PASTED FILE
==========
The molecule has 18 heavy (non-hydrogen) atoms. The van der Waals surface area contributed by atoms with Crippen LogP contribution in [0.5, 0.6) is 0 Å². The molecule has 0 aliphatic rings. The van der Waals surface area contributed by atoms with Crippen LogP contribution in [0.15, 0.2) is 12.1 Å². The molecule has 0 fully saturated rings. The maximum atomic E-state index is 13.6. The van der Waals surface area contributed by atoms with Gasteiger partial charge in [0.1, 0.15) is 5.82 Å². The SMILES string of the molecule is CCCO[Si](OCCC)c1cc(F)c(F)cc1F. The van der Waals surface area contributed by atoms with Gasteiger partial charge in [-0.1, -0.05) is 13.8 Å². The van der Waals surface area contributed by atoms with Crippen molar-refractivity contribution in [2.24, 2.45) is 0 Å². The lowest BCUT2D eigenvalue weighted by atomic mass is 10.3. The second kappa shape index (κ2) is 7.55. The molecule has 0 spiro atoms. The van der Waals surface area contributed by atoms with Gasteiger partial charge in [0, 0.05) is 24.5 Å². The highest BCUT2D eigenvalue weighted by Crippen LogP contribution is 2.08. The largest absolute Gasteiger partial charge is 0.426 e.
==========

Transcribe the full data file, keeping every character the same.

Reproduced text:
The molecule has 18 heavy (non-hydrogen) atoms. The van der Waals surface area contributed by atoms with Crippen LogP contribution in [0.5, 0.6) is 0 Å². The molecule has 0 aliphatic rings. The van der Waals surface area contributed by atoms with Crippen LogP contribution in [0.15, 0.2) is 12.1 Å². The molecule has 0 fully saturated rings. The maximum atomic E-state index is 13.6. The van der Waals surface area contributed by atoms with Gasteiger partial charge in [0.1, 0.15) is 5.82 Å². The SMILES string of the molecule is CCCO[Si](OCCC)c1cc(F)c(F)cc1F. The van der Waals surface area contributed by atoms with Gasteiger partial charge in [-0.1, -0.05) is 13.8 Å². The van der Waals surface area contributed by atoms with Crippen molar-refractivity contribution in [2.24, 2.45) is 0 Å². The lowest BCUT2D eigenvalue weighted by atomic mass is 10.3. The second kappa shape index (κ2) is 7.55. The molecule has 0 spiro atoms. The van der Waals surface area contributed by atoms with Gasteiger partial charge in [0, 0.05) is 24.5 Å². The highest BCUT2D eigenvalue weighted by Crippen LogP contribution is 2.08. The largest absolute Gasteiger partial charge is 0.426 e.